UDT is Essential to Medical Care
Primary care and family practice physicians are at the forefront of providing diverse patient populations with quality medical care that improves lives. Chronic pain is one of the leading reasons why patients visit their PCP or family doctor—who understands that uncontrolled chronic pain causes unnecessary suffering and can lead to depression. While treatment of chronic pain has improved, the number of opioid prescriptions written has sharply increased. Opioid availability has led to its misuse, abuse, and diversion resulting in higher rates of addiction and overdose deaths. Of course, that is not to say that all patients who take prescription opioid drugs will misuse or abuse their medication.
|Bill H. McCarberg, MD, FABPM
Neighborhood Healthcare, Escondido, CA
Facts About Prescription Drug Abuse
- More than 36,000 people died of drug overdoses in 2008, and the majority of those deaths were caused by prescription drugs.1
- Nearly 3 out of 4 drug overdoses are caused by opioids.1
- Approximately, 7 million people used psychotherapeutic drugs non-medically in 2010, and more than 5 million of them abused pain relievers.2
- Prescription medications are one of the most common types of drugs abused by adolescents.2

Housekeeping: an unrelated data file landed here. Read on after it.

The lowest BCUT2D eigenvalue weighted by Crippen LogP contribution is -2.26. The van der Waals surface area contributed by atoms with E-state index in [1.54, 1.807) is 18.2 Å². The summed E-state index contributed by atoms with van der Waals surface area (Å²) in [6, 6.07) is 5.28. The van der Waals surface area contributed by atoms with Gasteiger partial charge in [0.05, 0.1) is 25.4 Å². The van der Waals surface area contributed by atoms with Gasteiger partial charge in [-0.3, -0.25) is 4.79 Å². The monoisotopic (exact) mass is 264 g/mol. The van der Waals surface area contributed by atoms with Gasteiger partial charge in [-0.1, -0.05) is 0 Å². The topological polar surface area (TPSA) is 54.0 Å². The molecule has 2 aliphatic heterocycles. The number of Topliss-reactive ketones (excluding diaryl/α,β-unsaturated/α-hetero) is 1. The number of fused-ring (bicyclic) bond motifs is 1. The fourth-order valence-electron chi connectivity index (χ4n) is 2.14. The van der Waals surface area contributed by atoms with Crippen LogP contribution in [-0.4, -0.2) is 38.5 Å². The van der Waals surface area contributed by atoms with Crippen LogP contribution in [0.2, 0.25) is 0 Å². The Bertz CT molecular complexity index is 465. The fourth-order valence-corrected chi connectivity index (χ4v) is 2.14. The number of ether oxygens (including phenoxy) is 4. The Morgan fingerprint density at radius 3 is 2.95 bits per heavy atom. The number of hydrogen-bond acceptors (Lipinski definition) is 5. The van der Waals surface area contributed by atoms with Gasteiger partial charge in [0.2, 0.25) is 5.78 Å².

Why Test: The Scope of the Problem
Difficult to Know Who is at Risk
High patient volume and a short supply of time and resources makes adding another medical protocol into practice seem impossible. Hesitation about implementing regular urine drug testing (UDT) is understandable. While many physicians have known their patients for years, behavioral observation alone missed detecting patients at risk for or with problems.
The outcomes of a study conducted by Nathaniel Katz, MD showed behavioral monitoring (eg, observation) only detected 32% of problem patients whereas UDT identified 49% of those problem patients.3 Combining behavioral observation with a UDT protocol can help detect more patients at risk for prescription drug misuse, abuse and diversion.
Urine drug testing is essential to protect patients, the physician’s practice, and the public. It is a valuable tool to help frontline physicians detect and document noncompliance and at-risk patients, whether they exhibit no signs of misuse (abuse or addiction), or when aberrant behavior is observed or suspected.